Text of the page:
Recently, legislators in several states have passed bills to sell or lease public land for a variety of uses, such as constructing roads and as “debt-relief packages” for places like Puerto Rico.
Most often, these measures are buried within much larger bills, as thousands of acres move from public, protected property to private land with no regulations to protect our natural resources and the natural habitat of wildlife.
From the New York Times:
Unfortunately, these efforts, particularly those in the West, are not likely to end. Congressional opponents of federal lands have set up a “Federal Land Action Group” to “develop a legislative framework for transferring public lands to local ownership and control.” The group promotes the flawed idea that local communities would fare better if national lands were given to the states to manage. That idea has proponents in 19 state legislatures.
We hear over and over that the government can’t manage the land it already owns. Those words ring especially hollow when they come from the same members of Congress who deliberately underfund our parks and public lands and undermine community-driven, science-based efforts to manage them.
Anti-conservation lawmakers devise such distractions to justify their actions because they know that the American people prize these lands. That’s why opponents of federal ownership often bury these measures in large bills that Congress must pass.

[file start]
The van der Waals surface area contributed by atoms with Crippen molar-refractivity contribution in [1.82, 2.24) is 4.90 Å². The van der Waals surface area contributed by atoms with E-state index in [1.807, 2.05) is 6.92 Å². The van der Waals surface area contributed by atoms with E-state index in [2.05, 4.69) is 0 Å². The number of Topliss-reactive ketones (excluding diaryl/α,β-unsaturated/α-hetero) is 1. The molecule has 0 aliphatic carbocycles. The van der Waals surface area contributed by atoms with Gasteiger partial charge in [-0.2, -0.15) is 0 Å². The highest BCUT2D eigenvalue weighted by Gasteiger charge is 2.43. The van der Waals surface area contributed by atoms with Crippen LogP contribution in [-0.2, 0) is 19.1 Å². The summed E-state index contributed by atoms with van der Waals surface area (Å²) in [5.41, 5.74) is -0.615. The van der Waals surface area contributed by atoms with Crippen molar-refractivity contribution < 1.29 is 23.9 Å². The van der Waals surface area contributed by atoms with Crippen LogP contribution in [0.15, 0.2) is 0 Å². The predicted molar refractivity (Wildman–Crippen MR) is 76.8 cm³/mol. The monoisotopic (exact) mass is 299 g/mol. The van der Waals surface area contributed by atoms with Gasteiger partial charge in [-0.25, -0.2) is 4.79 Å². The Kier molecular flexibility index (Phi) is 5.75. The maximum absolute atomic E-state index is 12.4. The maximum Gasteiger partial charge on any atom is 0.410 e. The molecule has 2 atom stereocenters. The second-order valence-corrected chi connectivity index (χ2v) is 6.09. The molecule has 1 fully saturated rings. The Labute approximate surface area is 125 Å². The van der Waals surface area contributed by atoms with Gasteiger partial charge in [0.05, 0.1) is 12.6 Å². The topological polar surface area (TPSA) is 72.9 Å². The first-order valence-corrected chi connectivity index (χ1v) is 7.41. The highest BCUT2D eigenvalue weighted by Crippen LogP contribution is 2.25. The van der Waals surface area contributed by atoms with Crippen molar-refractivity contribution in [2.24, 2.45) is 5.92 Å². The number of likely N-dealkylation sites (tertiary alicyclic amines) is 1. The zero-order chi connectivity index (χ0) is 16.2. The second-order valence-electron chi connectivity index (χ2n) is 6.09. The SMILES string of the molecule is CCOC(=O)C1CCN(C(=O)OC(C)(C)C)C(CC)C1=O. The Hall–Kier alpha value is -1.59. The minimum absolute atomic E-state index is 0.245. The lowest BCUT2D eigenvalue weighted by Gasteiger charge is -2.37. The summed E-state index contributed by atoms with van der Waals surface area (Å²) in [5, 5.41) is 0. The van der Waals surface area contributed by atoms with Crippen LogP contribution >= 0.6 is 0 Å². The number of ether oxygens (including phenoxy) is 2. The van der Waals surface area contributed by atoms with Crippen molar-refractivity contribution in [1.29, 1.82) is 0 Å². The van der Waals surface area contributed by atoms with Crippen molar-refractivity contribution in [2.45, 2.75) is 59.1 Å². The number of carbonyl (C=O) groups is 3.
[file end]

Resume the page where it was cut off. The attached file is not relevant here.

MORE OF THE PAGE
The reality is that people as well as birds and other wildlife flock to our national refuges, parks and forests. Many of these protected areas are near populous urban centers and offer children a first dose of wild America.
If Congress were to succeed in giving away one of these treasures, what would be next on the auction block? Theodore Roosevelt’s beloved Pelican Island in Florida, where exotic birds were being slaughtered for their plumage until he stepped in? Or the Lewis and Clark refuge in Oregon, which remains much as it was when the explorers first passed through in November 1805?
These refuges play a special role by protecting vital habitat for our country’s extraordinary wildlife. They are part of our natural heritage and national identity. They are public lands owned by all of us, just like our national park system, which celebrates its 100th anniversary next week. They should be handed to future generations healthy and intact.
Read the full article on NewYorkTimes.com.